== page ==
I remember exactly where I was when I was given my first yummy chocolate Tim Tam biscuit.
It was one of those pivotal moments in life.
Some people can remember exactly where they were when JFK was assassinated or Prince Charles married Lady Diana.
Not me though. The only thing I remember that is really, really, really important is eating my first Tim Tam.
It was circa 1966. I do not remember exactly when – I was only seven or eight – but it is very clear in my memory.
I was at a school friend’s house in Newnham, near to the dirt road where I learnt to ride my bike.
My friend’s mother gave us each a Tim Tam biscuit for afternoon tea and it was exquisite. We probably had something to drink, too, lemonade perhaps, but it was the Tim Tam that stood out.
I had never had a taste sensation like it.
We nearly always had biscuits in our house on Friday and weekends, but they were different.
My parents usually did the grocery shopping on Friday nights and that meant two things:
- fish and chips for dinner; and
- A box of Family Assortment biscuits.
I suppose if you have no biscuits in your life at all, the Family Assortment box was not bad.
But next to Tim Tams, they were, well, bland.
The most exotic biscuit in the Family Assortment box were Tic Tocs, which had hard icing on one side and an edible biscuit clock on the other side. I guess they helped me learn to tell the time as much as they contributed to my cholesterol levels.
There might have been one or two types of cream biscuits in the box, too. Monte Carlo springs to mind.
But the rest were garden-variety plain one-dimensional biscuits whose flavour neither suffered nor improved when dunked them in your cup of tea.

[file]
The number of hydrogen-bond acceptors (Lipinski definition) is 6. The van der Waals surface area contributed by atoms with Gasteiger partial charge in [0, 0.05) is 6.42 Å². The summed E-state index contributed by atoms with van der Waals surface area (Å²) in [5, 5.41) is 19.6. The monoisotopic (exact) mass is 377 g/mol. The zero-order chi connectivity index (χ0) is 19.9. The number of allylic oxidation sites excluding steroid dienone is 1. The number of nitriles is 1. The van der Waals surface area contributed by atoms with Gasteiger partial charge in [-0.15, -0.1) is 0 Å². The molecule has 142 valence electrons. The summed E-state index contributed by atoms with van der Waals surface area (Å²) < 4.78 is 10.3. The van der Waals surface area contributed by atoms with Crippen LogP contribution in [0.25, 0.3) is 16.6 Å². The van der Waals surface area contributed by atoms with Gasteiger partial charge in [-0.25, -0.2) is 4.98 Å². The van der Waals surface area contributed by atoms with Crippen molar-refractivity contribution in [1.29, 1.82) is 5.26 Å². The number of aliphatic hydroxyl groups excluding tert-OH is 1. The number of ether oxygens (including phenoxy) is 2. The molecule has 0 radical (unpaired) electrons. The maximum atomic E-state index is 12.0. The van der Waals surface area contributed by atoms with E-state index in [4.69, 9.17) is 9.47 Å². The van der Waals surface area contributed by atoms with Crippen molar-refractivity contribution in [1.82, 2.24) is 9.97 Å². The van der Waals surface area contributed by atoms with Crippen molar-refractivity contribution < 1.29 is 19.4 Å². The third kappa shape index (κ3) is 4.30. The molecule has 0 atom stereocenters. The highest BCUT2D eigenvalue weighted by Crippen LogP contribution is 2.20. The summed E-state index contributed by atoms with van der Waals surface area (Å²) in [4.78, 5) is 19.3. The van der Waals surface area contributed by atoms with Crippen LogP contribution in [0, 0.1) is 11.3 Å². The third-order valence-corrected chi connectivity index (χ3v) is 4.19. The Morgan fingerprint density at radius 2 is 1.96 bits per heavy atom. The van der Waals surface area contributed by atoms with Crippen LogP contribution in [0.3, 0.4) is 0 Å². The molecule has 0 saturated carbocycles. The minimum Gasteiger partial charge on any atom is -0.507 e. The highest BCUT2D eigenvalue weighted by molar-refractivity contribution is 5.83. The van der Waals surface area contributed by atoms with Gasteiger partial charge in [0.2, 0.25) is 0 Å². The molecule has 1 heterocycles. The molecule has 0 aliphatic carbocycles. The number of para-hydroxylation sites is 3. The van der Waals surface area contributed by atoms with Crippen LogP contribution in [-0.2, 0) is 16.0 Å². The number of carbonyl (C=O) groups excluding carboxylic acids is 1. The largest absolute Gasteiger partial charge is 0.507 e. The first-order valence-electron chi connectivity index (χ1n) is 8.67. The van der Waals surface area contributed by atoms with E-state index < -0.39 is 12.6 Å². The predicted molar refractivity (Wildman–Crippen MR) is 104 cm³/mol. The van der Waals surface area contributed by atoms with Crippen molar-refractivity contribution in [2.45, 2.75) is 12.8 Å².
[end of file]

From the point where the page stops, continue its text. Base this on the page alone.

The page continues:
In hindsight, I think it was absolutely amazing that the Family Assortment box was usually emptied by Sunday night.
But, then, there were six of us in the family and we never knew any better.
Well, not me anyway.
I never even knew something better existed until I was given the Tim Tam at my friend’s house, beginning more than a quarter of a century love affair with this chocolate delicacy.
It would be wrong to say I was deprived of sweet things though.
I remember my father taking me into town so he could lay a bet at the betting shop at the back of The Quadrant. Nearby was Gourley’s sweet shop and my father always bought a bag of red toffees that encased balls of coconut ice. My father, well known for his love of sugary things, always had the lion’s share but I always had something to go on with as I waited outside and watched as streams of people went in and out and other small boys waited outside too, eying my sweets off enviously.
About the same time, I remember buying a cream bun from the bakery near my primary school, Our Lady Help of Christians, for lunch every day. It is a wonder to me now that the school was not renamed Our Lady Help of Cream Buns, such were the quality of the fare that could be bought nearby.
They were very fresh, often warm, and filled with whipped cream with a large dob of strawberry jam.
And every summer weekend, I would join the throng of neighbourhood kids chasing the Mr Whippy ice-cream van jingle.
I rarely had to go far.
The van mostly used to stop near our house at Ronneby Road.
I guess the driver knew we were good customers.
My father liked his cones with strawberry topping and a stick of chocolate. Us kids usually had to settle for single cones but they were yummy nevertheless.
But I grew to like savoury things too.
When a fish’n’chip shop opened in a complex a bit further down the road from my school, I ditched the bakery and made my lunchtime pilgrimage down there instead.
I was at the head of the queue to regularly sample something new to the neighbourhood: the Chico Roll.
In fact, I became such a Chico Roll devotee it was many years before I would forsake it and have fish instead. Er, being a Catholic, it might have been different every grocery night.
Now, I much prefer to eat fish even on Monday, Tuesday, Wednesday, Thursday, Saturday and Sunday and I have not had a Chico Roll for years. I do not miss it.
Different story with Tim Tams though.
These days they come in a range of flavours other than plain chocolate and I confess to having tried them all.
I know I am not supposed to eat them, given my weight and heart problems, but gee, sometimes I cannot help feeling nostalgic.
I often wonder how my life would have turned out if my friend’s mother had not given me a Tim Tam for afternoon tea all those years ago.
©August 8, 2003 John Martin. All Rights Reserved